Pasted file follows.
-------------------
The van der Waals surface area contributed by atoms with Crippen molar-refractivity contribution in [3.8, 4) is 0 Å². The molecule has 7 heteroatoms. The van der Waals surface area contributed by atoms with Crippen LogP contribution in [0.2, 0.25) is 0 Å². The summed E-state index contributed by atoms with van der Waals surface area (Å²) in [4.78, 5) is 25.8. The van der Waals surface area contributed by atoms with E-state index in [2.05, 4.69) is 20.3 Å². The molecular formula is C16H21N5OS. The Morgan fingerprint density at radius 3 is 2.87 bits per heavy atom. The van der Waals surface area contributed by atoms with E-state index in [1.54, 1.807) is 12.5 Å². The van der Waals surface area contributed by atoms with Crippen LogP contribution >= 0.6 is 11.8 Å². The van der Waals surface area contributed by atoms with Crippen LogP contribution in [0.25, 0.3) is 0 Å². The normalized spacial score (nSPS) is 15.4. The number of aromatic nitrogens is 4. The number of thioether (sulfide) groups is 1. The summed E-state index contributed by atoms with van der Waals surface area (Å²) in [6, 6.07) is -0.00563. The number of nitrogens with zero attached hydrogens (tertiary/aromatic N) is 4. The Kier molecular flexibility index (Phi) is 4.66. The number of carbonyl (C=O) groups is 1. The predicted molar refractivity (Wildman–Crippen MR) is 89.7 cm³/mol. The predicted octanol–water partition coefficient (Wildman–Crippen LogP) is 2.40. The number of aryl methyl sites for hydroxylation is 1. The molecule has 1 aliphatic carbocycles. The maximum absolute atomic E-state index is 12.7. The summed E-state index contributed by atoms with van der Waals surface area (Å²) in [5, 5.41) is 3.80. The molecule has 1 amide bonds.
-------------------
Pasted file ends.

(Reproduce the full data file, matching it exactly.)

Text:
The van der Waals surface area contributed by atoms with Crippen molar-refractivity contribution in [3.8, 4) is 0 Å². The molecule has 7 heteroatoms. The van der Waals surface area contributed by atoms with Crippen LogP contribution in [0.2, 0.25) is 0 Å². The summed E-state index contributed by atoms with van der Waals surface area (Å²) in [4.78, 5) is 25.8. The van der Waals surface area contributed by atoms with E-state index in [2.05, 4.69) is 20.3 Å². The molecular formula is C16H21N5OS. The Morgan fingerprint density at radius 3 is 2.87 bits per heavy atom. The van der Waals surface area contributed by atoms with E-state index in [1.54, 1.807) is 12.5 Å². The van der Waals surface area contributed by atoms with Crippen LogP contribution >= 0.6 is 11.8 Å². The van der Waals surface area contributed by atoms with Crippen LogP contribution in [0.25, 0.3) is 0 Å². The normalized spacial score (nSPS) is 15.4. The number of aromatic nitrogens is 4. The number of thioether (sulfide) groups is 1. The summed E-state index contributed by atoms with van der Waals surface area (Å²) in [6, 6.07) is -0.00563. The number of nitrogens with zero attached hydrogens (tertiary/aromatic N) is 4. The Kier molecular flexibility index (Phi) is 4.66. The number of carbonyl (C=O) groups is 1. The predicted molar refractivity (Wildman–Crippen MR) is 89.7 cm³/mol. The predicted octanol–water partition coefficient (Wildman–Crippen LogP) is 2.40. The number of aryl methyl sites for hydroxylation is 1. The molecule has 1 aliphatic carbocycles. The maximum absolute atomic E-state index is 12.7. The summed E-state index contributed by atoms with van der Waals surface area (Å²) in [5, 5.41) is 3.80. The molecule has 1 amide bonds.